Have you ever done something that felt wrong, that you knew was wrong, and that turned out wrong for you?

As the Beastie Boys said, “Listen to all y’all, it’s a sabotage.” Or, to be more precise: self-sabotage. Unfortunately, this sabotage is all the more insidious because you are the perpetrator.

Self-sabotage can happen at any time in our lives and careers. It could be something simple such as knowing you need to study for an exam and not doing so. It can involve sharing something with another person that your gut tells you is not a good idea. It isn’t any old action that happens to result in a bad outcome or failure by pure chance, such as investing time to write a proposal on a high-risk topic or endeavoring to be innovative or creative only to lead to an unintended, disappointing impact. And it isn’t the result of a mental health issue such as anxiety or depression; if you are struggling with this, that is a different story. Rather, I am talking about deliberate tactics to orchestrate our demise. To destroy our career. Done by us!

In its essence, self-sabotage is an action (or nonaction) that is completely misaligned with our internal structure and our knowledge of what is best for us. Self-sabotage implies that we have knowledge of what could be the right course of action and yet we proceed otherwise, in a way that is damaging. So, why on earth do we do it?

Many of the reasons stem from fear: fear of the future and the consequences of doing a good job. If I triumph at this moment, with this paper, proposal, or job or award application, what comes next? I will be expected to be better. My reputation will grow. Expectations of me will grow. My workload and pressure on me will grow.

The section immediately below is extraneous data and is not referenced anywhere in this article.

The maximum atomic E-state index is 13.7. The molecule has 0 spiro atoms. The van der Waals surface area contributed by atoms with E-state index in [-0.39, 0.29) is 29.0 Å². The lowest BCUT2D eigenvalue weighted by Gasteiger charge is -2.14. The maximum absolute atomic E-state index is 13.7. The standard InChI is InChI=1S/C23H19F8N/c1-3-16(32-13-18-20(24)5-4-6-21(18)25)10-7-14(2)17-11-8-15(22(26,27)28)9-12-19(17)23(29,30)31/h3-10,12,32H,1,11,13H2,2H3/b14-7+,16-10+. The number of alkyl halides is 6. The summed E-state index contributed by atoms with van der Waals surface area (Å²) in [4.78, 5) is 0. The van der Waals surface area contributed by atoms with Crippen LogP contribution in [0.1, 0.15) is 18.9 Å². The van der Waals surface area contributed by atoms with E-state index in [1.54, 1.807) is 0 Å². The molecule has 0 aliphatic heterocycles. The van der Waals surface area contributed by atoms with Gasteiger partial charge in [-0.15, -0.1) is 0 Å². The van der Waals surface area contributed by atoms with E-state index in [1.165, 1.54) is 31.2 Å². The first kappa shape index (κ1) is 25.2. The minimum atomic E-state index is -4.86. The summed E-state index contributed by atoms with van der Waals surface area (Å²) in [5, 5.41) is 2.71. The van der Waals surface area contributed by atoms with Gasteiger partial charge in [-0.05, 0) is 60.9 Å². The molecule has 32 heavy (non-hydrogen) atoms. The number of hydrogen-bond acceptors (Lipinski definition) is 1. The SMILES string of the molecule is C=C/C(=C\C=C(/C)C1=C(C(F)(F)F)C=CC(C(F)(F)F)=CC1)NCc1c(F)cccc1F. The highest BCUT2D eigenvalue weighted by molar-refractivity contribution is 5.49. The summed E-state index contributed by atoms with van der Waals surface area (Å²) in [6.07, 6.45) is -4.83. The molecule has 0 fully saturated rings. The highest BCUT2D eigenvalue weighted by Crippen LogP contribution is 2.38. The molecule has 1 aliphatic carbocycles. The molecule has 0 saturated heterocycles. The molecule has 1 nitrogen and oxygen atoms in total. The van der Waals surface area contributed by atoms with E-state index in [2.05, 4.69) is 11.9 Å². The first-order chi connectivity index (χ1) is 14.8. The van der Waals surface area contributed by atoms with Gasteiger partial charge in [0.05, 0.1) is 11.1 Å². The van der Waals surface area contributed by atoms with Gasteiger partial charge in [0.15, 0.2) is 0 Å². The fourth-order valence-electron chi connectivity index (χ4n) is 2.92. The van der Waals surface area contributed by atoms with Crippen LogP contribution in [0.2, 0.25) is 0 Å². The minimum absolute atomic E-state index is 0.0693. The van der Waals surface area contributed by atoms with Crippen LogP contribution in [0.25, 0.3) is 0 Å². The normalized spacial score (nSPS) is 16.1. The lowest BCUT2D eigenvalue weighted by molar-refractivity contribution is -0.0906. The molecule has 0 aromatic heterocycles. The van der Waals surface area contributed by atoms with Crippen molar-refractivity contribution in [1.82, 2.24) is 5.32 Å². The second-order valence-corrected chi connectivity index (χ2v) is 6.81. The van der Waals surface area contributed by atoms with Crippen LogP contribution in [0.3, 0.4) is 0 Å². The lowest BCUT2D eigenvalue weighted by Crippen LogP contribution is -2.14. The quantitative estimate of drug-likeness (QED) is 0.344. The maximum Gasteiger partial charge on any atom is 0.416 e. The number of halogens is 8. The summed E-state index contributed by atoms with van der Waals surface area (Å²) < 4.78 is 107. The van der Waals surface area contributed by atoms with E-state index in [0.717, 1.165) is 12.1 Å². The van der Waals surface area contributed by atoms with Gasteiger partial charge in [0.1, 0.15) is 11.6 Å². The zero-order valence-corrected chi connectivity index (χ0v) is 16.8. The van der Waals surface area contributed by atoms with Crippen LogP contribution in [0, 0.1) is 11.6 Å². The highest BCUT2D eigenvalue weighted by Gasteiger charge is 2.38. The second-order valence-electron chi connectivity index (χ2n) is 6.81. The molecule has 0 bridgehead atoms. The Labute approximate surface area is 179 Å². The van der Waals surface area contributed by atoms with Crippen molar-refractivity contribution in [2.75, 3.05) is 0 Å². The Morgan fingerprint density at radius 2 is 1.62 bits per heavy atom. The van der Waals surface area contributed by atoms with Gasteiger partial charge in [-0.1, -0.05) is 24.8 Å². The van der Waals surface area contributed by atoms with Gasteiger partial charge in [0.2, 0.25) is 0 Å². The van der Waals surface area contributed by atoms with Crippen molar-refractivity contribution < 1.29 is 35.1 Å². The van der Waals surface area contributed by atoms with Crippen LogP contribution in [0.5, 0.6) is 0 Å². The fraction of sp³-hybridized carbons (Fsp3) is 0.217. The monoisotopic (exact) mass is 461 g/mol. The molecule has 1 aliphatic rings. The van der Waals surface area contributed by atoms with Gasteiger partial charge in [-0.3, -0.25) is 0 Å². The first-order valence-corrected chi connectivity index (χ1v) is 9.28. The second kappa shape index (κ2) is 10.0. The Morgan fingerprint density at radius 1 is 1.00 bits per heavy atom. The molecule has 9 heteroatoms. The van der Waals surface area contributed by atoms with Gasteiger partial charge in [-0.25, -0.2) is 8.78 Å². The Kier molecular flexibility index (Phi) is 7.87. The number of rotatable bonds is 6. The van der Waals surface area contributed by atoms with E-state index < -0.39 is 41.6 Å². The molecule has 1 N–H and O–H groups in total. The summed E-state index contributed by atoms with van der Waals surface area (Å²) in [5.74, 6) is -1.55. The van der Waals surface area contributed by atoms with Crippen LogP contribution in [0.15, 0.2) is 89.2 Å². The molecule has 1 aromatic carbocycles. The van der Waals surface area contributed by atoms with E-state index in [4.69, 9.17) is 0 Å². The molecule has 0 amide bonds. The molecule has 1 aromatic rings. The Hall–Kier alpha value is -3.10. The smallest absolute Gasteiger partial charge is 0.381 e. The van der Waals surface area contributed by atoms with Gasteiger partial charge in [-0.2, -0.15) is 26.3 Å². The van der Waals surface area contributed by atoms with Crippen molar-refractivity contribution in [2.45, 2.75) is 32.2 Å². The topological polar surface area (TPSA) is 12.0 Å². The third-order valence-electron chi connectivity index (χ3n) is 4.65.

So we consciously—or more often, subconsciously—connive with ourselves: I will do something to stymie this growth. I will do something that will protect me from impending doom in the future when others find out I am a fraud who has no place here. I will protect myself against having to be more innovative, agile, productive, and successful in the future. I will stop here so I will be safe.

But here’s how to really be safe: Recognize that we all have the capacity to self-sabotage, and we have the power to stop it.


Because self-sabotage is an act of subversion against your established internal architecture, you can identify and qualify it by examining whether the act is in alignment with your “floors.” Ask yourself: Does this act violate my core tenets? Is this decision misaligned with my values and overarching objectives? If so, it is most likely self-sabotage. Imagine yourself as a skyscraper. There is a framework holding up the floors and walls of the building. When you engage in self-sabotage, you bring instability to those floors. And when one floor is weak, the rest become unstable and can lead to system failure and building collapse.

Note that these questions have nothing to do with the likelihood of success or failure. Electing to spend time on a fellowship application that is highly competitive is not an act of self-sabotage if it is aligned with who you are and what you want to do in your career. But applying for that fellowship and ignoring emails from your supervisor and not achieving the goals of your project is a true misalignment that will not serve you in the long run, regardless of whether you win the fellowship.